Articles, stories, and science supporting the YIMBY movement; resources to support local groups.
“The Laws of the City”, The Economist, June 2012
“Income, patents, savings and other signs of wealth rise by around 15% when a city’s size doubles. In short, urbanites consume less but produce more.”
Over the last few years, there have been a host of self-described
“Yimby” organizations (“yes in my backyard”) that have popped up in
different cities, especially liberal ones, where the housing prices are
highest and the anti-development sentiment is strongest. Organizations
include Housing Affordability and Livability (HALA), a government program in Seattle, the blog New York Yimby, or the advocacy group San Francisco Bay Area Renters’ Federation (SFBARF).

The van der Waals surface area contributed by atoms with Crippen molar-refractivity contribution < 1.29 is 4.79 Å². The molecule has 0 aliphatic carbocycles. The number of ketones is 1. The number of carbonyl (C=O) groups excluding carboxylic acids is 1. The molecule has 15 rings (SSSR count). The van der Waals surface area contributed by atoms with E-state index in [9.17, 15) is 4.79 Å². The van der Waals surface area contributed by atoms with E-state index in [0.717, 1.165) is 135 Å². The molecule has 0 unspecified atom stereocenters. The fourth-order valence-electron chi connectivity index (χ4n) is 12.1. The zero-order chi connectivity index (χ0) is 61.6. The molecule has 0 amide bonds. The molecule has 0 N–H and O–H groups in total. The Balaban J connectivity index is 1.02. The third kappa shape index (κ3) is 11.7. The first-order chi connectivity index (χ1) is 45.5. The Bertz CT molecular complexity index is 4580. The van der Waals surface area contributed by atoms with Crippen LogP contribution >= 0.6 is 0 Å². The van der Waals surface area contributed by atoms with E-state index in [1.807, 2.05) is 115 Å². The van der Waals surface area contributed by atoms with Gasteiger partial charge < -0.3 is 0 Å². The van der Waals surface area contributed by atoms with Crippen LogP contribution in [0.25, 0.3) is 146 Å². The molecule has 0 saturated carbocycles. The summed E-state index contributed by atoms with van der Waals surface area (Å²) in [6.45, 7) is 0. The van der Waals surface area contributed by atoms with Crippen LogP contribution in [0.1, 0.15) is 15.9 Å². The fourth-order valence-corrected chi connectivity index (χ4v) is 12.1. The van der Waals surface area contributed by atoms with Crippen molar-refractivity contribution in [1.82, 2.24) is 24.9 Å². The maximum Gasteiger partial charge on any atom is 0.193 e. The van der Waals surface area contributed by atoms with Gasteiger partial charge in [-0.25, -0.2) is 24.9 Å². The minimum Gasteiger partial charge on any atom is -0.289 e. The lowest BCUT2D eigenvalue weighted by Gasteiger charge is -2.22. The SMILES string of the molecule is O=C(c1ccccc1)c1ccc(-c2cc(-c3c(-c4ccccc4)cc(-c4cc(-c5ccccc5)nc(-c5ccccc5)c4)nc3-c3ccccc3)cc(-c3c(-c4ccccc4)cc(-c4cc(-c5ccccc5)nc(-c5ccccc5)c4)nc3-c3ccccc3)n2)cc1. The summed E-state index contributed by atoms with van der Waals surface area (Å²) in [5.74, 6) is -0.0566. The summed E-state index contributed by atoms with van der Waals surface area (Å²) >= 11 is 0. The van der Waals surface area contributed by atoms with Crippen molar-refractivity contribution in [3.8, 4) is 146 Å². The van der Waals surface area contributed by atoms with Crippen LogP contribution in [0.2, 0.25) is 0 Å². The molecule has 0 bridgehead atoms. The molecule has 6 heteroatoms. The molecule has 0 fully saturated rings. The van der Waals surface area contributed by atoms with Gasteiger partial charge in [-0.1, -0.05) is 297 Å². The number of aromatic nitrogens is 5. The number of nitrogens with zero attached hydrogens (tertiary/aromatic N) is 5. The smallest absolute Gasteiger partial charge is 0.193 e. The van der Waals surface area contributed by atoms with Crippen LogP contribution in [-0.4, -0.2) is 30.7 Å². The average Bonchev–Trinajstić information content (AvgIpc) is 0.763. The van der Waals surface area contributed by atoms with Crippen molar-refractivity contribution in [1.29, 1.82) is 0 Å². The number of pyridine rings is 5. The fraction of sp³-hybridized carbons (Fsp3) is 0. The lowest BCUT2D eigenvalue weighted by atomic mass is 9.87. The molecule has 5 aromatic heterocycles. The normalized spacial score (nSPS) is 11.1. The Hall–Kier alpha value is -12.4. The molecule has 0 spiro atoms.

I had expected “Yimby 2016″ to be a gathering of buttoned-up real estate
professionals who were there to discuss deregulation strategies. The
conference was light years away from that; it was largely people in
their 20′s and 30′s who were coming from progressive cities, and who
embodied the tenants of modern liberalism in their appearance and
sensibilities. Although they displayed an understanding about the
economic benefits of housing growth, their calls for denser development
seemed more driven by a desire for good urban design, environmentalism,
and social justice, since tight land use regulations disproportionately
push out the poor.
big time, getting a direct link from a forbes article.